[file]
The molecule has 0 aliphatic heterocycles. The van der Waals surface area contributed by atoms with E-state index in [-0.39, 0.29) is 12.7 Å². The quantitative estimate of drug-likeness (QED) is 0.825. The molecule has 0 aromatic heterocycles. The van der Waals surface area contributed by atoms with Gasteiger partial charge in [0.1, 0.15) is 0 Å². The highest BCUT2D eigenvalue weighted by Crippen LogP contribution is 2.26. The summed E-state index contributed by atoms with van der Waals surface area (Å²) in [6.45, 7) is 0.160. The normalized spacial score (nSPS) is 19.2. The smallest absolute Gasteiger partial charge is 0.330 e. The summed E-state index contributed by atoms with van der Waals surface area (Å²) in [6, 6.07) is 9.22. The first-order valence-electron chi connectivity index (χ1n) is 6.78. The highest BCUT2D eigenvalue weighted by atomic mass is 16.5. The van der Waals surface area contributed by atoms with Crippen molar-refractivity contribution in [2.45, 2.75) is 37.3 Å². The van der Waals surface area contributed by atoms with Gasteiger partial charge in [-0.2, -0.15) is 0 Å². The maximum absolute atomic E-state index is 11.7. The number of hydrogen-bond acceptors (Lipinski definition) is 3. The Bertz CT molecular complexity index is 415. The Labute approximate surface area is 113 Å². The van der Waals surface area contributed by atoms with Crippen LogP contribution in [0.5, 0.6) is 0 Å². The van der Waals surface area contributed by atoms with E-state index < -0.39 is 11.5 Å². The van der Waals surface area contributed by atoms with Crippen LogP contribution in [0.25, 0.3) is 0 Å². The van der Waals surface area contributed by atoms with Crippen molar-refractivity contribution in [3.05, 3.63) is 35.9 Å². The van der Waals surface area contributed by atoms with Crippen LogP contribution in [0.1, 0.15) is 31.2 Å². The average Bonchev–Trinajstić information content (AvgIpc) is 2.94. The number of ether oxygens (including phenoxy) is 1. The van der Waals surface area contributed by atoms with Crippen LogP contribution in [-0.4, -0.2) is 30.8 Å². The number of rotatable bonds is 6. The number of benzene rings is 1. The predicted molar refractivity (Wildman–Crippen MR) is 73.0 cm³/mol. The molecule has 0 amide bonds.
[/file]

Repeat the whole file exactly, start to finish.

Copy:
The molecule has 0 aliphatic heterocycles. The van der Waals surface area contributed by atoms with E-state index in [-0.39, 0.29) is 12.7 Å². The quantitative estimate of drug-likeness (QED) is 0.825. The molecule has 0 aromatic heterocycles. The van der Waals surface area contributed by atoms with Gasteiger partial charge in [0.1, 0.15) is 0 Å². The highest BCUT2D eigenvalue weighted by Crippen LogP contribution is 2.26. The summed E-state index contributed by atoms with van der Waals surface area (Å²) in [6.45, 7) is 0.160. The normalized spacial score (nSPS) is 19.2. The smallest absolute Gasteiger partial charge is 0.330 e. The summed E-state index contributed by atoms with van der Waals surface area (Å²) in [6, 6.07) is 9.22. The first-order valence-electron chi connectivity index (χ1n) is 6.78. The highest BCUT2D eigenvalue weighted by atomic mass is 16.5. The van der Waals surface area contributed by atoms with Crippen molar-refractivity contribution in [2.45, 2.75) is 37.3 Å². The van der Waals surface area contributed by atoms with Gasteiger partial charge in [-0.2, -0.15) is 0 Å². The maximum absolute atomic E-state index is 11.7. The number of hydrogen-bond acceptors (Lipinski definition) is 3. The Bertz CT molecular complexity index is 415. The Labute approximate surface area is 113 Å². The van der Waals surface area contributed by atoms with Crippen LogP contribution in [0.5, 0.6) is 0 Å². The van der Waals surface area contributed by atoms with E-state index < -0.39 is 11.5 Å². The van der Waals surface area contributed by atoms with Crippen LogP contribution in [0.25, 0.3) is 0 Å². The van der Waals surface area contributed by atoms with Crippen molar-refractivity contribution in [3.05, 3.63) is 35.9 Å². The van der Waals surface area contributed by atoms with Crippen LogP contribution in [0.1, 0.15) is 31.2 Å². The average Bonchev–Trinajstić information content (AvgIpc) is 2.94. The number of ether oxygens (including phenoxy) is 1. The van der Waals surface area contributed by atoms with Crippen LogP contribution in [-0.4, -0.2) is 30.8 Å². The number of rotatable bonds is 6. The number of benzene rings is 1. The predicted molar refractivity (Wildman–Crippen MR) is 73.0 cm³/mol. The molecule has 0 amide bonds.